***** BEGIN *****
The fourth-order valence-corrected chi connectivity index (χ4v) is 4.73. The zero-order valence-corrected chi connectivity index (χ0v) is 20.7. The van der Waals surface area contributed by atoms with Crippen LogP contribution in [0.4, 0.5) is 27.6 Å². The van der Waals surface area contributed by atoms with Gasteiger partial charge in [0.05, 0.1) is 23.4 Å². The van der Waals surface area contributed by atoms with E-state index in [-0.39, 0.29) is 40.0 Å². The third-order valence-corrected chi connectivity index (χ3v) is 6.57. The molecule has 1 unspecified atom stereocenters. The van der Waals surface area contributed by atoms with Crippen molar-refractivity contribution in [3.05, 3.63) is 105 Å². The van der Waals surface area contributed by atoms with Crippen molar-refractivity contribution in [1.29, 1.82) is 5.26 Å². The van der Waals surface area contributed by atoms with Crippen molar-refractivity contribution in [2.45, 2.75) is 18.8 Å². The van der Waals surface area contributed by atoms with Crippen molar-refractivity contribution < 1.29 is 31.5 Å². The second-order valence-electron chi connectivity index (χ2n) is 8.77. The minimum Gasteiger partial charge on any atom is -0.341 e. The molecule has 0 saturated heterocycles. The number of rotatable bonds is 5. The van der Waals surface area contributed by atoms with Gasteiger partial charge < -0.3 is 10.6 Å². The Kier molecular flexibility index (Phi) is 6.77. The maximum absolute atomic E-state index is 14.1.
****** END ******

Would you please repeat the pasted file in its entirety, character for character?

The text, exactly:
The fourth-order valence-corrected chi connectivity index (χ4v) is 4.73. The zero-order valence-corrected chi connectivity index (χ0v) is 20.7. The van der Waals surface area contributed by atoms with Crippen LogP contribution in [0.4, 0.5) is 27.6 Å². The van der Waals surface area contributed by atoms with Gasteiger partial charge in [0.05, 0.1) is 23.4 Å². The van der Waals surface area contributed by atoms with E-state index in [-0.39, 0.29) is 40.0 Å². The third-order valence-corrected chi connectivity index (χ3v) is 6.57. The molecule has 1 unspecified atom stereocenters. The van der Waals surface area contributed by atoms with Crippen molar-refractivity contribution in [3.05, 3.63) is 105 Å². The van der Waals surface area contributed by atoms with Crippen molar-refractivity contribution in [1.29, 1.82) is 5.26 Å². The van der Waals surface area contributed by atoms with Crippen molar-refractivity contribution in [2.45, 2.75) is 18.8 Å². The van der Waals surface area contributed by atoms with Crippen molar-refractivity contribution < 1.29 is 31.5 Å². The second-order valence-electron chi connectivity index (χ2n) is 8.77. The minimum Gasteiger partial charge on any atom is -0.341 e. The molecule has 0 saturated heterocycles. The number of rotatable bonds is 5. The van der Waals surface area contributed by atoms with Gasteiger partial charge < -0.3 is 10.6 Å². The Kier molecular flexibility index (Phi) is 6.77. The maximum absolute atomic E-state index is 14.1.